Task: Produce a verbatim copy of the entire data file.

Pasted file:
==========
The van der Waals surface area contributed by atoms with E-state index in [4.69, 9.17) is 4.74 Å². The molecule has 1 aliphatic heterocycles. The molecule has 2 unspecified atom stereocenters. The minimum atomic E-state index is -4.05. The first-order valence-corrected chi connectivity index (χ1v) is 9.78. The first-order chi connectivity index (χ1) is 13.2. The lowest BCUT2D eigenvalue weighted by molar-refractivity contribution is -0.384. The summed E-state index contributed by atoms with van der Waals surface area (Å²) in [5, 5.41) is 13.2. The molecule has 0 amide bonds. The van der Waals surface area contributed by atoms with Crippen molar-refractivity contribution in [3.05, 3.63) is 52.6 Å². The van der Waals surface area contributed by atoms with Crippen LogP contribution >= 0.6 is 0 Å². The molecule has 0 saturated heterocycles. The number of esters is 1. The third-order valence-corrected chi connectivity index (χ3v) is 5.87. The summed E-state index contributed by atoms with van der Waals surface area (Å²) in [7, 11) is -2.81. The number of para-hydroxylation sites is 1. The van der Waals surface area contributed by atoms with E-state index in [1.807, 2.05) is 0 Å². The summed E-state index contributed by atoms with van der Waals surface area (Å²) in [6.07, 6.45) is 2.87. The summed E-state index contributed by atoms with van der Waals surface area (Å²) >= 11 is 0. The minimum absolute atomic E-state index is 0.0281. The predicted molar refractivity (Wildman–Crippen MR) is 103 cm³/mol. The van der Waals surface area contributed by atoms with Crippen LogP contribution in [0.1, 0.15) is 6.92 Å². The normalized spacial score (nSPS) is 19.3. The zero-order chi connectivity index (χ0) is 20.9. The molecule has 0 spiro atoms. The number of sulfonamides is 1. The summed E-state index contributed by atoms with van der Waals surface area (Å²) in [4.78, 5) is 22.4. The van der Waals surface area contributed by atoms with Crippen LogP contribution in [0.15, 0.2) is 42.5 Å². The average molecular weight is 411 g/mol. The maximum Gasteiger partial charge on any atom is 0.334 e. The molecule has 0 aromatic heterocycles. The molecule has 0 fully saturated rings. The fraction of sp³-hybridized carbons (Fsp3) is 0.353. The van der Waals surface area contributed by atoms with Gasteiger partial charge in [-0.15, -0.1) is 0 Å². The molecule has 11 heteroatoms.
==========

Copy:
The van der Waals surface area contributed by atoms with E-state index in [4.69, 9.17) is 4.74 Å². The molecule has 1 aliphatic heterocycles. The molecule has 2 unspecified atom stereocenters. The minimum atomic E-state index is -4.05. The first-order valence-corrected chi connectivity index (χ1v) is 9.78. The first-order chi connectivity index (χ1) is 13.2. The lowest BCUT2D eigenvalue weighted by molar-refractivity contribution is -0.384. The summed E-state index contributed by atoms with van der Waals surface area (Å²) in [5, 5.41) is 13.2. The molecule has 0 amide bonds. The van der Waals surface area contributed by atoms with Crippen molar-refractivity contribution in [3.05, 3.63) is 52.6 Å². The van der Waals surface area contributed by atoms with Crippen LogP contribution >= 0.6 is 0 Å². The molecule has 0 saturated heterocycles. The number of esters is 1. The third-order valence-corrected chi connectivity index (χ3v) is 5.87. The summed E-state index contributed by atoms with van der Waals surface area (Å²) in [7, 11) is -2.81. The number of para-hydroxylation sites is 1. The van der Waals surface area contributed by atoms with E-state index in [1.807, 2.05) is 0 Å². The summed E-state index contributed by atoms with van der Waals surface area (Å²) in [6.07, 6.45) is 2.87. The summed E-state index contributed by atoms with van der Waals surface area (Å²) >= 11 is 0. The minimum absolute atomic E-state index is 0.0281. The predicted molar refractivity (Wildman–Crippen MR) is 103 cm³/mol. The van der Waals surface area contributed by atoms with Crippen LogP contribution in [0.1, 0.15) is 6.92 Å². The normalized spacial score (nSPS) is 19.3. The zero-order chi connectivity index (χ0) is 20.9. The molecule has 0 spiro atoms. The number of sulfonamides is 1. The summed E-state index contributed by atoms with van der Waals surface area (Å²) in [4.78, 5) is 22.4. The van der Waals surface area contributed by atoms with Crippen LogP contribution in [0.15, 0.2) is 42.5 Å². The average molecular weight is 411 g/mol. The maximum Gasteiger partial charge on any atom is 0.334 e. The molecule has 0 aromatic heterocycles. The molecule has 0 fully saturated rings. The fraction of sp³-hybridized carbons (Fsp3) is 0.353. The van der Waals surface area contributed by atoms with Gasteiger partial charge in [-0.15, -0.1) is 0 Å². The molecule has 11 heteroatoms.